20. LSU SO 1B Jamie Bruno
No stats for Bruno as he sits out the year after leaving Tulane. I don’t think he has a chance to be drafted this year, so consider this aggressive ranking a placeholder for 2012.
21. Embry-Riddle JR 1B Matt Skipper
The well-traveled Skipper is sitting out the year as he recovers from Tommy John surgery.
22. Central Florida SR 1B Jonathan Griffin (.342/.397/.640 – 17 BB/32 K)
Griffin is the prototypical hulking (6-5, 230) first base slugger with ridiculous raw power and nothing else. You can be one-dimensional when that one dimension is as strong as Griffin’s power tool is, but his battle is still an uphill one.
23. South Alabama JR 1B Brad Hook (.298/.430/.460 – 27 BB/32 K)
Hook is yet another versatile performer, logging 37.1 decent innings on the mound in addition to his work at first base. A lot of players are mentioned as having just enough defensive aptitute to handle other positions (most commonly LF, RF, and 3B), but Hook actually has the chance of being average or better in the outfield.
24. San Diego JR 1B Bryan Haar (.320/.364/.410 – 6 BB/30 K)
After mocking eventual 26th rounder to the Phillies in the first round early last year, I really should have been smart enough to wise up and stop falling for prospects from USD. My notes on Haar heading into the season:
might list with either 3B or OF, as he is too good an athlete to restrict to first base; good raw power; good defender; power, speed, and arm strength all rate as above-average for position, but hasn’t lived up to potential as of yet; could play 3B this year with Kris Bryant at first; swing is holding him back as a hitter; great frame, like him a lot; utility future maybe; “Haar has a pro body, good defensive instincts, and an advanced approach at the plate.”
I’m obviously less enthused after his disappointing junior season. We’ll try again with Haar next year.
25. Kansas JR 1B Zac Elgie (.264/.325/.443 – 11 BB/24 K)
Elgie, one of North Dakota’s finest prep ballplayers and arguably the biggest recruit in recent Kansas baseball history, has had an up and down college career to this point. I know of a few pro teams that think he’s got the arm and athleticism to make the conversion to professional catcher.
26. Central Florida SO 1B DJ Hicks (.369/.443/.664 – 22 BB/28 K) (also logged 10.1 IP with good K-rate)
If any player on the list can be classified as a big 2011 draft riser, it’s this guy. With arguably the most raw power of any draft-eligible first baseman, Hicks is a certifiable sleeping giant in the prospect world. yet another intriguing two-way talent. His scouting report reminds me of a catcher — plus to plus-plus raw power and plus arm strength — so it is no surprise that there is some thought he’d work better at third, his occasional college position. He also is a pitching prospect who features an above-average (at times) fastball with what I consider a promising splitter.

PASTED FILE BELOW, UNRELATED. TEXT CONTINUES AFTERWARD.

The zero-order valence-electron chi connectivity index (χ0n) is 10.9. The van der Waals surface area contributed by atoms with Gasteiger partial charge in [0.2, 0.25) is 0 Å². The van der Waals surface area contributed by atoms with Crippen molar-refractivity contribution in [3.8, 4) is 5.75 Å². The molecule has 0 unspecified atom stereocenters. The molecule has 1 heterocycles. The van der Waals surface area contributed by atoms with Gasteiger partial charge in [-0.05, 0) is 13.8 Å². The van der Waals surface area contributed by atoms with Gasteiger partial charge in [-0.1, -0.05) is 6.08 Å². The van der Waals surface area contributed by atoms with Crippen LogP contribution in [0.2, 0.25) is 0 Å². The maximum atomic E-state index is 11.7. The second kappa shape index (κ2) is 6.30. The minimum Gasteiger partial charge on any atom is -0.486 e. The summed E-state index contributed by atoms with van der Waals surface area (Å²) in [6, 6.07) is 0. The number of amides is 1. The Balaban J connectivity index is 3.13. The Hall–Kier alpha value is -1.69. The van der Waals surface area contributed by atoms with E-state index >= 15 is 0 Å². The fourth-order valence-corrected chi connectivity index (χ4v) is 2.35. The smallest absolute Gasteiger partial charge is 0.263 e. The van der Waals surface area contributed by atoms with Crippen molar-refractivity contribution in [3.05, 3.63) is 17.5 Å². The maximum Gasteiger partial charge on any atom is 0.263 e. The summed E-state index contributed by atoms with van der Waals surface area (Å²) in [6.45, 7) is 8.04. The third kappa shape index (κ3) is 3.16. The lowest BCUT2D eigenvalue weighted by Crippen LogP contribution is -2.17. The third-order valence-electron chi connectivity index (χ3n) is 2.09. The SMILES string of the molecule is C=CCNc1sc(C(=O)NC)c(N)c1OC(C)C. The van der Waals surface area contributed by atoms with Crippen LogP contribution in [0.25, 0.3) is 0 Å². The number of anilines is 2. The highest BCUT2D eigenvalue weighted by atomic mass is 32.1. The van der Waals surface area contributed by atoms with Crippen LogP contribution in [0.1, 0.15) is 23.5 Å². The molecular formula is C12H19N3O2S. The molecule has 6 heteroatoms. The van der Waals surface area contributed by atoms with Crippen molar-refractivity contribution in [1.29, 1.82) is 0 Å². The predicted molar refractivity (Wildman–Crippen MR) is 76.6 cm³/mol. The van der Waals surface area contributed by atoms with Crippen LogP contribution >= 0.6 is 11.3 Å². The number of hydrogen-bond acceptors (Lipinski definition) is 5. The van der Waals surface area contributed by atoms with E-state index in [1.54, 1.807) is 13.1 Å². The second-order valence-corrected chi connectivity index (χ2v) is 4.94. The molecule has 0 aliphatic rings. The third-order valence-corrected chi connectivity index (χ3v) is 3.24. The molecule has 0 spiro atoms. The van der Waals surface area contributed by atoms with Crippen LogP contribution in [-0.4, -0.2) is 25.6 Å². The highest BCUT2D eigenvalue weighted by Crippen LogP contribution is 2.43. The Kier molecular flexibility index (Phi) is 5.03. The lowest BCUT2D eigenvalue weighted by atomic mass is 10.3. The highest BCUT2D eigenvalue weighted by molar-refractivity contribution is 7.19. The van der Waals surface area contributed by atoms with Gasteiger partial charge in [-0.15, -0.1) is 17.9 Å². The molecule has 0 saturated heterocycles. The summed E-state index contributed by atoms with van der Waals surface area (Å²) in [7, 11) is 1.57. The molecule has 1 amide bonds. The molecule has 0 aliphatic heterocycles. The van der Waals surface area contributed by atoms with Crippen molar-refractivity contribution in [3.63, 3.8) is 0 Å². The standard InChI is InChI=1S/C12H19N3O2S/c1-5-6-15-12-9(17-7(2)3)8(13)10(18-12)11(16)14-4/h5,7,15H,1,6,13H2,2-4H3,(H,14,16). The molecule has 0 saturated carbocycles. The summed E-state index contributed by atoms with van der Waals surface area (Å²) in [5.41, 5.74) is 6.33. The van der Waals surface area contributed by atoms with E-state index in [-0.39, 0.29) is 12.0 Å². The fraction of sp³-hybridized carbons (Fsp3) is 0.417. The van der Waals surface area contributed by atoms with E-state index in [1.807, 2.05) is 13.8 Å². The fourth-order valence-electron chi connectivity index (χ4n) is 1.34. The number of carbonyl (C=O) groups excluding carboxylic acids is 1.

27. Wofford JR 1B Konstantine Diamaduros (.313/.360/.388 – 13 BB/17 K)
If we’re looking for silver linings here, at least Diamaduros will have the chance to be on college baseball’s all name team for an extra year after he returns to Wofford in 2012.
28. Ouachita Baptist JR 1B Brock Green (.366/.484/.575 – 29 BB/24 K)
I’ll often compile notes on a player over the course of a few years. One of my bad habits is not dating my notes. So when I look back and see the following notes on Brock Green, I can’t help but laugh. Among a few other tidbits, the notes claim Green is both a “potential plus defender” and possesses an “iron glove.” I suppose they technically could both be true — the upside vs present performance thing — but I’m guessing it is more of an issue of timing than anything.
29. Barry SR 1B Dean Green (.414/.532/.845 – 33 BB/20 K)
Issues with competition aside, Dean Green is straight killing it this year. The former Oklahoma State Cowboy has already shown he can hang with the big boys by performing well on the Cape.
30. Oregon SR 1B Stephen Kaupang
Not listed on the Oregon 2011 roster and I couldn’t figure out what in the world happened to him. Anybody know?